Beyond the direct economic presence, China is certainly exerting a significant influence in the formulation of development policies in Africa. Since the 80s, many African governments have had to adhere to the Washington Consensus agenda pushed on by the Structural Adjustment Programmes (SAP) in order to keep credit flowing in. This agenda of neoliberal reform promoted by the Bretton Woods institutions has proven detrimental in developmental terms. During the 80s and 90s, many of the expected economic outcomes, like economic growth or increased foreign investment, fell short for the majority of African countries having signed a SAP. Moreover, external indebtedness, capital flight and poverty increased. Blaming solely SAPs for these outcomes would be unfair, since institutional dysfunctions in Africa like corruption or the lack of commitment of the African elites with the development process are a substantial part of the story. Anyhow, the Washington Consensus advice has proved limited to boost development in Africa.
In this regard, the so-called Beijing Consensus (as coined by Joshua Cooper Ramo in 2004) has been gaining ground since the beginning of this century as an alternative policy framework for developing countries, especially in Africa. Following Cooper Ramo, the Beijing Consensus proposal consists, among other things, in putting the state at the centre of the development process (developmental state), commitment to innovation and constant experimentation in policies (no one-size-fits-all policy), conceptualising development not only as GDP growth (it is structural change), and keeping national sovereignty (in contrast with the Bretton Woods institutions praxis). African countries are not adopting this emerging policy framework by force or as a condition for Chinese credits. It is a rather an example of the increasing Chinese influence in the continent.
Another interesting example of this influence are the sort of replica of the China’s Special Economic Zones established in Ethiopia, Nigeria, Egypt, Zambia, and Mauritius with Chinese co-operation. As in China, these areas are intended to attract foreign capital and retain local capital too, in order to establish export-led industries provided with upgraded technology, trying to combat the de-industrialisation suffered in the SAPs era, and getting African-based industries into global value chains.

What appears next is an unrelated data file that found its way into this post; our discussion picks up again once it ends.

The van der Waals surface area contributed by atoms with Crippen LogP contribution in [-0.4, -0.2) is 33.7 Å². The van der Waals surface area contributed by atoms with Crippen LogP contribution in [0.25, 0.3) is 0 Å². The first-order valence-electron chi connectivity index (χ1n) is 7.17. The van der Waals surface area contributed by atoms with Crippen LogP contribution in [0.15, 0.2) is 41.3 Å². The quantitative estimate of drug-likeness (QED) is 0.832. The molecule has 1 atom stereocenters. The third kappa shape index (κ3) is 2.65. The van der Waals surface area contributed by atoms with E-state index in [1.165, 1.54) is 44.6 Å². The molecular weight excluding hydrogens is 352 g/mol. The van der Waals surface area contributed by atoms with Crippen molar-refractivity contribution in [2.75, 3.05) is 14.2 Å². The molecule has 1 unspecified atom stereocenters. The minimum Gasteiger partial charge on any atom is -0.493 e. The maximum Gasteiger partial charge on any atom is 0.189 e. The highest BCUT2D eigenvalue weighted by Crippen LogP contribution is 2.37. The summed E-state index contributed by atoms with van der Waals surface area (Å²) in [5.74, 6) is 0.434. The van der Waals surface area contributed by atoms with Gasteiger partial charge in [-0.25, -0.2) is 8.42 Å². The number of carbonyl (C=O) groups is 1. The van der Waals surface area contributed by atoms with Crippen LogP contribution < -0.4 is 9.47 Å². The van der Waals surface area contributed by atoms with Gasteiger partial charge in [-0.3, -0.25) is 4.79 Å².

Is the Chinese presence in Africa contributing to a genuine process of economic structural change that could underpin developmental outcomes for the population? Or it is rather a new scheme of dependence? Are the claims of neo-colonialism accurate? In our opinion, the Chinese engagement in Africa may be an opportunity for the African countries, although not free from obstacles. It may be an opportunity if China is taken as a new source of much needed job-creating and infrastructure-supporting capital inflow, a source of new ideas on development probably better suited for the challenges that African societies face, and a powerful friendly partner in the global political arena. Nevertheless, the perils of creating a new debt cycle, getting stuck in a new dependence pattern, fatally damaging the environment, or not taking advantage of the Chinese investments in the extractive sector for promoting structural change are real if the public policies of African governments are not well suited. In other words, China is an opportunity but ultimately depends on the African development policies to take advantage of it.